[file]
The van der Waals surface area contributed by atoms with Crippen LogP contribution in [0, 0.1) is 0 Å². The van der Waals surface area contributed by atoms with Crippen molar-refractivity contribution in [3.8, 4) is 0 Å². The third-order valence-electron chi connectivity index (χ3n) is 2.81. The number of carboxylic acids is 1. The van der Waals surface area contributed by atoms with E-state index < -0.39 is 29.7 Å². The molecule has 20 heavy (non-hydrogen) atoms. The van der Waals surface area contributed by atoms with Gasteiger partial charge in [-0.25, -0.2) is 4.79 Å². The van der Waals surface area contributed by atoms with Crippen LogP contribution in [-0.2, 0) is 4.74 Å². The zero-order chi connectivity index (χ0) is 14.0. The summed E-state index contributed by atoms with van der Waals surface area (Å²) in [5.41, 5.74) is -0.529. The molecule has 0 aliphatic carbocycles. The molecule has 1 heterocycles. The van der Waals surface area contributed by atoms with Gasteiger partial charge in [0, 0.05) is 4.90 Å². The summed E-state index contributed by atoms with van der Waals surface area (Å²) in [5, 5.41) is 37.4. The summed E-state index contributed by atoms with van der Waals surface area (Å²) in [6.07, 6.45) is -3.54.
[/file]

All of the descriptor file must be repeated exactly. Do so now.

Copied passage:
The van der Waals surface area contributed by atoms with Crippen LogP contribution in [0, 0.1) is 0 Å². The van der Waals surface area contributed by atoms with Crippen molar-refractivity contribution in [3.8, 4) is 0 Å². The third-order valence-electron chi connectivity index (χ3n) is 2.81. The number of carboxylic acids is 1. The van der Waals surface area contributed by atoms with E-state index < -0.39 is 29.7 Å². The molecule has 20 heavy (non-hydrogen) atoms. The van der Waals surface area contributed by atoms with Gasteiger partial charge in [-0.25, -0.2) is 4.79 Å². The van der Waals surface area contributed by atoms with Crippen LogP contribution in [-0.2, 0) is 4.74 Å². The zero-order chi connectivity index (χ0) is 14.0. The summed E-state index contributed by atoms with van der Waals surface area (Å²) in [5.41, 5.74) is -0.529. The molecule has 0 aliphatic carbocycles. The molecule has 1 heterocycles. The van der Waals surface area contributed by atoms with Gasteiger partial charge in [0, 0.05) is 4.90 Å². The summed E-state index contributed by atoms with van der Waals surface area (Å²) in [5, 5.41) is 37.4. The summed E-state index contributed by atoms with van der Waals surface area (Å²) in [6.07, 6.45) is -3.54.